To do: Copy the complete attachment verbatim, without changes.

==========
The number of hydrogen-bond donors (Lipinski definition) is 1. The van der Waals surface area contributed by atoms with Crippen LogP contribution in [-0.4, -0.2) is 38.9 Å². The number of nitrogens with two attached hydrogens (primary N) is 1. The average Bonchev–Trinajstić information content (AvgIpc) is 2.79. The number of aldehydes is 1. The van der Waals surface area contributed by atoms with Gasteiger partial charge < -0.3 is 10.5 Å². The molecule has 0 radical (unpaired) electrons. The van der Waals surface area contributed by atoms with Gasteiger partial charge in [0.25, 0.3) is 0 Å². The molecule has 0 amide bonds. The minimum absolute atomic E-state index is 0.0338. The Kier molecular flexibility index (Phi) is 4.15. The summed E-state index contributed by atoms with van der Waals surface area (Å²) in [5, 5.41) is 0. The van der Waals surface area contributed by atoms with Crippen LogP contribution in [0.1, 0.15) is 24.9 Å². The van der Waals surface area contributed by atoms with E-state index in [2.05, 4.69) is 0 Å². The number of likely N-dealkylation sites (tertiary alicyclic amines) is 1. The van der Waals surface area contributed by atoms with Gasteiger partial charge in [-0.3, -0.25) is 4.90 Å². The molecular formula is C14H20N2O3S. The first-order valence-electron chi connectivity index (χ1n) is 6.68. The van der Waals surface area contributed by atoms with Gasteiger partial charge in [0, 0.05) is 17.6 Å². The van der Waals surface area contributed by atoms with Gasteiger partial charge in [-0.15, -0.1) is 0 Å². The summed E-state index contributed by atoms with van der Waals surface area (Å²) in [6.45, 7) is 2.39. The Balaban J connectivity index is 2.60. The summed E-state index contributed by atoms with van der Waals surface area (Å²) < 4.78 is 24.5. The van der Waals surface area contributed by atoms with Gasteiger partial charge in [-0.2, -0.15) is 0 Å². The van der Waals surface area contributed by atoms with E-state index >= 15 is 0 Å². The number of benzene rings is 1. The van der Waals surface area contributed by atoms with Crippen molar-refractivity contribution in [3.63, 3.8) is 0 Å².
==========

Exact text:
The number of hydrogen-bond donors (Lipinski definition) is 1. The van der Waals surface area contributed by atoms with Crippen LogP contribution in [-0.4, -0.2) is 38.9 Å². The number of nitrogens with two attached hydrogens (primary N) is 1. The average Bonchev–Trinajstić information content (AvgIpc) is 2.79. The number of aldehydes is 1. The van der Waals surface area contributed by atoms with Gasteiger partial charge < -0.3 is 10.5 Å². The molecule has 0 radical (unpaired) electrons. The van der Waals surface area contributed by atoms with Gasteiger partial charge in [0.25, 0.3) is 0 Å². The molecule has 0 amide bonds. The minimum absolute atomic E-state index is 0.0338. The Kier molecular flexibility index (Phi) is 4.15. The summed E-state index contributed by atoms with van der Waals surface area (Å²) in [5, 5.41) is 0. The van der Waals surface area contributed by atoms with Crippen LogP contribution in [0.1, 0.15) is 24.9 Å². The van der Waals surface area contributed by atoms with E-state index in [2.05, 4.69) is 0 Å². The number of likely N-dealkylation sites (tertiary alicyclic amines) is 1. The van der Waals surface area contributed by atoms with Gasteiger partial charge in [-0.3, -0.25) is 4.90 Å². The molecular formula is C14H20N2O3S. The first-order valence-electron chi connectivity index (χ1n) is 6.68. The van der Waals surface area contributed by atoms with Gasteiger partial charge in [0, 0.05) is 17.6 Å². The van der Waals surface area contributed by atoms with Gasteiger partial charge in [-0.15, -0.1) is 0 Å². The summed E-state index contributed by atoms with van der Waals surface area (Å²) in [6.45, 7) is 2.39. The Balaban J connectivity index is 2.60. The summed E-state index contributed by atoms with van der Waals surface area (Å²) < 4.78 is 24.5. The van der Waals surface area contributed by atoms with Gasteiger partial charge in [-0.2, -0.15) is 0 Å². The van der Waals surface area contributed by atoms with E-state index >= 15 is 0 Å². The number of benzene rings is 1. The van der Waals surface area contributed by atoms with Crippen molar-refractivity contribution in [3.63, 3.8) is 0 Å².